Martin was one of the first members of the Order of Saint Augustine to labour in the Philippines.
He was born in Pamplona province of Navarra, Spain on 30th June 1533.
At the age of twelve, his parents sent him and his older brother to study at the University of Paris.
Due to some war conflicts, he was forced to return to Spain, and enrolled at the University of Salamanca.
He entered the Order of Saint Augustine in that city, and made his religious profession there on 21st November 1554.
While assigned to the Augustinian monastery (convento) at Toledo in 1560, he volunteered to work in New Spain (Mexico).
Alonso de la Vera Cruz O.S.A., a gifted teacher who in Mexico began the first university in the New World, later wrote that de Rada was "a man of uncommon talent, a good theologian and an eminence in mathematics and astrology."
(Astrology was then a form of mathematics, and quite different to what is called astrology in popular language today.)
In Mexico, de Rada was assigned to study the Otomi language, and was successfully speaking it after only five months in the area.
He went on to write instructional sermons and a book in that language.
The talents and administrative abilities of de Rada were noted not only by the Augustinians leaders in Mexico but also by the Provincial in Spain.
When in 1564 Augustinians were being chosen to accompany Andrés de Urdaneta O.S.A. on the royal expedition to the Philippines that was to sail from Mexico under the command of Don Miguel López de Legazpi, the Provincial in Spain asked that the talents of de Rada be overlooked.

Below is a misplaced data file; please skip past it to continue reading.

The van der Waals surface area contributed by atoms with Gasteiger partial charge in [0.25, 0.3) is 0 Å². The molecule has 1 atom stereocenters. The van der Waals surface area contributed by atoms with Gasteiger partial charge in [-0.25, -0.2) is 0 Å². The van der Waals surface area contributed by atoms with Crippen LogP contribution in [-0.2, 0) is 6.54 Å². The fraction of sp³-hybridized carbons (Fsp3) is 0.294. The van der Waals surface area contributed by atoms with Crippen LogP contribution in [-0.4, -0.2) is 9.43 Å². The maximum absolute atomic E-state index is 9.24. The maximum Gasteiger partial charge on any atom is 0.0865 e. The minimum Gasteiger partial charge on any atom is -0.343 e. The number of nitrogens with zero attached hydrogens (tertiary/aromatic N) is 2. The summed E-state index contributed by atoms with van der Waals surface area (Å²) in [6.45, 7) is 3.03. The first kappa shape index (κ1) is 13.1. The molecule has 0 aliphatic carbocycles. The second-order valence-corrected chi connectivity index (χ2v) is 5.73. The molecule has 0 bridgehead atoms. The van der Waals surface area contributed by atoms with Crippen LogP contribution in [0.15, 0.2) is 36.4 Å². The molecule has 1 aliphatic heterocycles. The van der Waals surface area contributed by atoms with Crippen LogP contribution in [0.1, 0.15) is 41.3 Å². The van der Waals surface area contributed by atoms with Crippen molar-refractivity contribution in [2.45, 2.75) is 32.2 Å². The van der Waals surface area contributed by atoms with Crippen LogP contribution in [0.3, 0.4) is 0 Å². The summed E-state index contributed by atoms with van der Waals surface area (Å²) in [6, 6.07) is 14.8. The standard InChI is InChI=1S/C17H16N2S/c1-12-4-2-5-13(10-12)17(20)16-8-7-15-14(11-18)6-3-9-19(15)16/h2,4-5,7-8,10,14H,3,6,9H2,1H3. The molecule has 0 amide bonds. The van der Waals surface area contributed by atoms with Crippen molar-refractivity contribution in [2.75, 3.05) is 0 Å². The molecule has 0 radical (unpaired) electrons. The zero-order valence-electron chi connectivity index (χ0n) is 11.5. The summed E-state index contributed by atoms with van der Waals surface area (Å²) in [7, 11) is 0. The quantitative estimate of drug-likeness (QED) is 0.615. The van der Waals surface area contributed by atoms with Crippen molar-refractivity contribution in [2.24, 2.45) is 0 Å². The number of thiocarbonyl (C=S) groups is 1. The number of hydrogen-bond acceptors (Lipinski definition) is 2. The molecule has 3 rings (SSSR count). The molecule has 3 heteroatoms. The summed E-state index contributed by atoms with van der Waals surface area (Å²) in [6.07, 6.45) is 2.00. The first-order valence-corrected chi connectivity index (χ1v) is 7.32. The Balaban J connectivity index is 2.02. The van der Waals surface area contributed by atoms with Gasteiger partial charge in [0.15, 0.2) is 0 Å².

His reasoning was to hold de Rada in Mexico "until it is known about the success of the Armada."
Presumably if Spain had succeeded in invading England, the Provincial had a plan in mind for de Rada there.
As it happened, de Rada had already sailed in the Legazpi expedition before the Provincial's letter reached Mexico.
Photo (above): This Church of Saint Augustine was built by members of the Order of Saint Augustine at Paoay, Ilcos, Philippines.
Begun in the year 1694, it has a unique triangular shape, with its side walls that are tremendously thick at their base.
It is popularly called "the earthquake church", and was built thus so that earthuakes would not cause its walls to crack. In fact, this architectural style is called "Earthquake Baroque." See: http://www2.hawaii.edu/~gaspar/paoay.html
In the Province of Ilocos Norte, Paoay is located west of Batac, southwest of Laoag City and north of Currimao.
Situated 480 kilometers north of Manila and 23 kilometers south of Laoag City, it is bounded on the north by Laoag City and San Nicolas, on the south by Batac and Currimao, on the east by Batac, and on the west by the South China Sea.
This photograph has been placed on this page without any intention of suggesting that Martin de Rada O.S.A. had anything to do with this church.
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